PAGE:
Interference with p53 function increases TFF2 gene expression.
Next, we examined whether interference with p53 function would modulate expression of TFF2. The pSUPER.p53 siRNA significantly inhibited p53 expression and increased TFF2 mRNA expression in AGS cells confirmed by RT-PCR (Fig. 2A) and real-time RT-PCR (data not shown). The pSUPER.p53 siRNA also significantly increased TFF2 protein secretion (Fig. 2B). The gain-of-function p53R175H mutant, in contrast, increased expression of TFF2 mRNA (Fig. 2C) and TFF2 protein level (Fig. 2D). To determine whether p53 deficiency influences in vivo expression of TFF2, we examined the expression of TFF2 in 2-mo-old homozygous p53-KO mice, heterozygous p53R172H, and homozygous p53R172H knockin mice. Immunohistochemical staining showed that TFF2 protein expression was increased in the gastric fundus of p53-KO mice, heterozygous p53R172H, and homozygous p53R172H knockin mice compared with the C57BL/6 controls (Fig. 2D). Expression of TFF2 protein was localized primarily to gastric mucous neck cells of the corpus in all murine strains (Fig. 2E). Real time RT-PCR indicated that TFF2 mRNA expression was upregulated in the stomachs of p53-KO, heterozygous p53R172H mice, and homozygous p53R172H mice compared with age-matched control animals (Fig. 2F). These results suggest that interference with p53 function increases TFF2 expression both in vitro and in vivo.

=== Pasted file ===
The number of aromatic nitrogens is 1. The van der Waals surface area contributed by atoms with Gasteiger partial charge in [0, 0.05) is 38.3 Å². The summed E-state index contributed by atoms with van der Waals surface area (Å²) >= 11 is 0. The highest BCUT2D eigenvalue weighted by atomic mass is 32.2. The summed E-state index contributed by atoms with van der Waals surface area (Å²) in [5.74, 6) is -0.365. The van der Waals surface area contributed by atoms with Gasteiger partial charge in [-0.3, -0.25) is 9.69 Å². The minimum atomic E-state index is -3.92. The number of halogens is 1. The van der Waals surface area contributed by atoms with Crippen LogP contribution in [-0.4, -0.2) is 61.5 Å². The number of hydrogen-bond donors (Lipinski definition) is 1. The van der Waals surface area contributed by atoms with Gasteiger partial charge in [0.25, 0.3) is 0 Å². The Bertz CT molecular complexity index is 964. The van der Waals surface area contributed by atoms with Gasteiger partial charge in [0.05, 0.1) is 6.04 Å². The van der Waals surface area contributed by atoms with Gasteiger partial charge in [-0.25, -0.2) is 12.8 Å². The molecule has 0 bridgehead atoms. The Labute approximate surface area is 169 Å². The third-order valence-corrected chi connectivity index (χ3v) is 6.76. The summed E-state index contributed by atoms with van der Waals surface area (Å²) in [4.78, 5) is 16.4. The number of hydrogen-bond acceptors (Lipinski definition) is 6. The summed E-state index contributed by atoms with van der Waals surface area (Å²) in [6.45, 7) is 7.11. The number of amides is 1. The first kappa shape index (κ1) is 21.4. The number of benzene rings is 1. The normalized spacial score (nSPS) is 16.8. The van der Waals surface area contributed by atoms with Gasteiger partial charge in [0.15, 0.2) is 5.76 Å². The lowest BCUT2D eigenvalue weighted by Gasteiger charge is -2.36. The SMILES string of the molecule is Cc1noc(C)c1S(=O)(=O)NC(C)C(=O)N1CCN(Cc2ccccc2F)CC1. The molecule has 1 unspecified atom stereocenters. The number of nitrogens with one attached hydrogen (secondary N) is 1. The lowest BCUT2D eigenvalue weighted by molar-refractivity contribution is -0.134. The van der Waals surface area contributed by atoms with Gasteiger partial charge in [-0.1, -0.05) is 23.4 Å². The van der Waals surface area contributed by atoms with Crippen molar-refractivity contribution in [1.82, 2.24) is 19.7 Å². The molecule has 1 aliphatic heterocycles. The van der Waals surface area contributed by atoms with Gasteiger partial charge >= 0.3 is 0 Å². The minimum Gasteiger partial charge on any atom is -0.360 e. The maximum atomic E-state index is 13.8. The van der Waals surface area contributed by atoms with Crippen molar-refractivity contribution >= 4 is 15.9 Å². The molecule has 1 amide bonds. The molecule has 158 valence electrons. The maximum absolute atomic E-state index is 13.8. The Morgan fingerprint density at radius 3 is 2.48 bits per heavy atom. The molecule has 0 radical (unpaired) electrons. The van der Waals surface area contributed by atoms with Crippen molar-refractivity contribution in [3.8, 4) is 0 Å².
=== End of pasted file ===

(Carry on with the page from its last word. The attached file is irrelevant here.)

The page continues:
p53 inhibits TFF2 transcription in gastric cancer cells.